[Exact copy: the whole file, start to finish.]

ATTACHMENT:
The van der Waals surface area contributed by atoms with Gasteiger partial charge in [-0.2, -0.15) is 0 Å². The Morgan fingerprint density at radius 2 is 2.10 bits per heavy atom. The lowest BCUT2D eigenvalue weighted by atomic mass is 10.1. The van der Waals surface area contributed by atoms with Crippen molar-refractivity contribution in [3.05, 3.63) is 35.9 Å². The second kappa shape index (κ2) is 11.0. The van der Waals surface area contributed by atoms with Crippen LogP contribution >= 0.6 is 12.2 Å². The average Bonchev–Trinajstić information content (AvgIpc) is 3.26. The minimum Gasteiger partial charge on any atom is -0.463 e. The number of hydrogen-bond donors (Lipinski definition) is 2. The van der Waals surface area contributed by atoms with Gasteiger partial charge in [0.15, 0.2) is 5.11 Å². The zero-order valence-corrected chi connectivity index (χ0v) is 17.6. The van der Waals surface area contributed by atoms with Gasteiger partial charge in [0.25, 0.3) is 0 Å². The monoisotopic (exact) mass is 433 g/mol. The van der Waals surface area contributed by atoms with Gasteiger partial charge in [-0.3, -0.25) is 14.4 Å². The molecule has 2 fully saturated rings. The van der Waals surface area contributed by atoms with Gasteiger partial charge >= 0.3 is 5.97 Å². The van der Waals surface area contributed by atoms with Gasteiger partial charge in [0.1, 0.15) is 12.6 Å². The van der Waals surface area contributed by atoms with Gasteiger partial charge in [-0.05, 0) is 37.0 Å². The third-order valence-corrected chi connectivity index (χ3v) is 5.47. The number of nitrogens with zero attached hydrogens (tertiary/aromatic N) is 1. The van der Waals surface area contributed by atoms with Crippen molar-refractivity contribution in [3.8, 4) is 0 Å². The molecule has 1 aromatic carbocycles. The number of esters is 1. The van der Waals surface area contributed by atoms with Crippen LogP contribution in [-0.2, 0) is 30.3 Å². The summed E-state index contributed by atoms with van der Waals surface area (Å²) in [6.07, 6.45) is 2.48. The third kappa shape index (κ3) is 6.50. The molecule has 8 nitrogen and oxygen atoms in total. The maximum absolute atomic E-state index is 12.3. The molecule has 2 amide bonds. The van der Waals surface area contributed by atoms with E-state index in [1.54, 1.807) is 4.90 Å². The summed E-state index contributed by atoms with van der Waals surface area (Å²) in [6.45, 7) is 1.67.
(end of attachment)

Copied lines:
The van der Waals surface area contributed by atoms with Gasteiger partial charge in [-0.2, -0.15) is 0 Å². The Morgan fingerprint density at radius 2 is 2.10 bits per heavy atom. The lowest BCUT2D eigenvalue weighted by atomic mass is 10.1. The van der Waals surface area contributed by atoms with Crippen molar-refractivity contribution in [3.05, 3.63) is 35.9 Å². The second kappa shape index (κ2) is 11.0. The van der Waals surface area contributed by atoms with Crippen LogP contribution >= 0.6 is 12.2 Å². The average Bonchev–Trinajstić information content (AvgIpc) is 3.26. The minimum Gasteiger partial charge on any atom is -0.463 e. The number of hydrogen-bond donors (Lipinski definition) is 2. The van der Waals surface area contributed by atoms with Gasteiger partial charge in [0.15, 0.2) is 5.11 Å². The zero-order valence-corrected chi connectivity index (χ0v) is 17.6. The van der Waals surface area contributed by atoms with Gasteiger partial charge in [0.25, 0.3) is 0 Å². The monoisotopic (exact) mass is 433 g/mol. The van der Waals surface area contributed by atoms with Gasteiger partial charge in [-0.3, -0.25) is 14.4 Å². The molecule has 2 fully saturated rings. The van der Waals surface area contributed by atoms with Gasteiger partial charge >= 0.3 is 5.97 Å². The van der Waals surface area contributed by atoms with Gasteiger partial charge in [0.1, 0.15) is 12.6 Å². The van der Waals surface area contributed by atoms with Gasteiger partial charge in [-0.05, 0) is 37.0 Å². The third-order valence-corrected chi connectivity index (χ3v) is 5.47. The number of nitrogens with zero attached hydrogens (tertiary/aromatic N) is 1. The van der Waals surface area contributed by atoms with Crippen molar-refractivity contribution in [3.8, 4) is 0 Å². The molecule has 1 aromatic carbocycles. The number of esters is 1. The van der Waals surface area contributed by atoms with Crippen LogP contribution in [-0.2, 0) is 30.3 Å². The summed E-state index contributed by atoms with van der Waals surface area (Å²) in [6.07, 6.45) is 2.48. The third kappa shape index (κ3) is 6.50. The molecule has 8 nitrogen and oxygen atoms in total. The maximum absolute atomic E-state index is 12.3. The molecule has 2 amide bonds. The van der Waals surface area contributed by atoms with E-state index in [1.54, 1.807) is 4.90 Å². The summed E-state index contributed by atoms with van der Waals surface area (Å²) in [6.45, 7) is 1.67.